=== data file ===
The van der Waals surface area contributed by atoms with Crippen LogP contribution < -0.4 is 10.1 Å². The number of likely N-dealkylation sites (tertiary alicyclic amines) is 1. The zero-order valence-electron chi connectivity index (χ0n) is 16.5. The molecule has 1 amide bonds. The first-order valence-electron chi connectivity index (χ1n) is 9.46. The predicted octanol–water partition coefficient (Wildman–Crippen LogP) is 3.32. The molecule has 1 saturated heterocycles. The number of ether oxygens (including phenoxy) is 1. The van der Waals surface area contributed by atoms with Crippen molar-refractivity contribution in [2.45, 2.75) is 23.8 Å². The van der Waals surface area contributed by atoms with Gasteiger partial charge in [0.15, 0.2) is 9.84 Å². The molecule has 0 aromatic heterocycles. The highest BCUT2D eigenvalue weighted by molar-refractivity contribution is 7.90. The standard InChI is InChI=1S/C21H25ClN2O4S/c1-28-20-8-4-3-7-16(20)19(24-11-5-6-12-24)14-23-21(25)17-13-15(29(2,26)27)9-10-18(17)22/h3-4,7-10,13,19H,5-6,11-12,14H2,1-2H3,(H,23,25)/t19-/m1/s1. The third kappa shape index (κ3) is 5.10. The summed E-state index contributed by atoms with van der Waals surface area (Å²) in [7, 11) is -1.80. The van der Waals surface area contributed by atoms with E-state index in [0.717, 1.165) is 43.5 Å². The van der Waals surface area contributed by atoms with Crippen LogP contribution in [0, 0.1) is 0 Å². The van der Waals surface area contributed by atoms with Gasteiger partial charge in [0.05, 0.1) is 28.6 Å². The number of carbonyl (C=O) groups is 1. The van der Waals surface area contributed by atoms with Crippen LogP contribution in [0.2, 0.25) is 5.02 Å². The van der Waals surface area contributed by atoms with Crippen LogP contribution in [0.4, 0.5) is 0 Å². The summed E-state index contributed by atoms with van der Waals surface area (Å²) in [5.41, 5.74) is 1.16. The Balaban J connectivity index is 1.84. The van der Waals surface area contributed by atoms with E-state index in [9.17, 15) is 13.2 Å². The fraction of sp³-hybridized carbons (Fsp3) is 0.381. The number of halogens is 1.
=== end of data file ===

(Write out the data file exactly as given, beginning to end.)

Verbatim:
The van der Waals surface area contributed by atoms with Crippen LogP contribution < -0.4 is 10.1 Å². The number of likely N-dealkylation sites (tertiary alicyclic amines) is 1. The zero-order valence-electron chi connectivity index (χ0n) is 16.5. The molecule has 1 amide bonds. The first-order valence-electron chi connectivity index (χ1n) is 9.46. The predicted octanol–water partition coefficient (Wildman–Crippen LogP) is 3.32. The molecule has 1 saturated heterocycles. The number of ether oxygens (including phenoxy) is 1. The van der Waals surface area contributed by atoms with Crippen molar-refractivity contribution in [2.45, 2.75) is 23.8 Å². The van der Waals surface area contributed by atoms with Gasteiger partial charge in [0.15, 0.2) is 9.84 Å². The molecule has 0 aromatic heterocycles. The highest BCUT2D eigenvalue weighted by molar-refractivity contribution is 7.90. The standard InChI is InChI=1S/C21H25ClN2O4S/c1-28-20-8-4-3-7-16(20)19(24-11-5-6-12-24)14-23-21(25)17-13-15(29(2,26)27)9-10-18(17)22/h3-4,7-10,13,19H,5-6,11-12,14H2,1-2H3,(H,23,25)/t19-/m1/s1. The third kappa shape index (κ3) is 5.10. The summed E-state index contributed by atoms with van der Waals surface area (Å²) in [7, 11) is -1.80. The van der Waals surface area contributed by atoms with E-state index in [0.717, 1.165) is 43.5 Å². The van der Waals surface area contributed by atoms with Crippen LogP contribution in [0, 0.1) is 0 Å². The van der Waals surface area contributed by atoms with Gasteiger partial charge in [0.05, 0.1) is 28.6 Å². The number of carbonyl (C=O) groups is 1. The van der Waals surface area contributed by atoms with Crippen LogP contribution in [0.2, 0.25) is 5.02 Å². The van der Waals surface area contributed by atoms with Crippen LogP contribution in [0.4, 0.5) is 0 Å². The summed E-state index contributed by atoms with van der Waals surface area (Å²) in [5.41, 5.74) is 1.16. The Balaban J connectivity index is 1.84. The van der Waals surface area contributed by atoms with E-state index in [9.17, 15) is 13.2 Å². The fraction of sp³-hybridized carbons (Fsp3) is 0.381. The number of halogens is 1.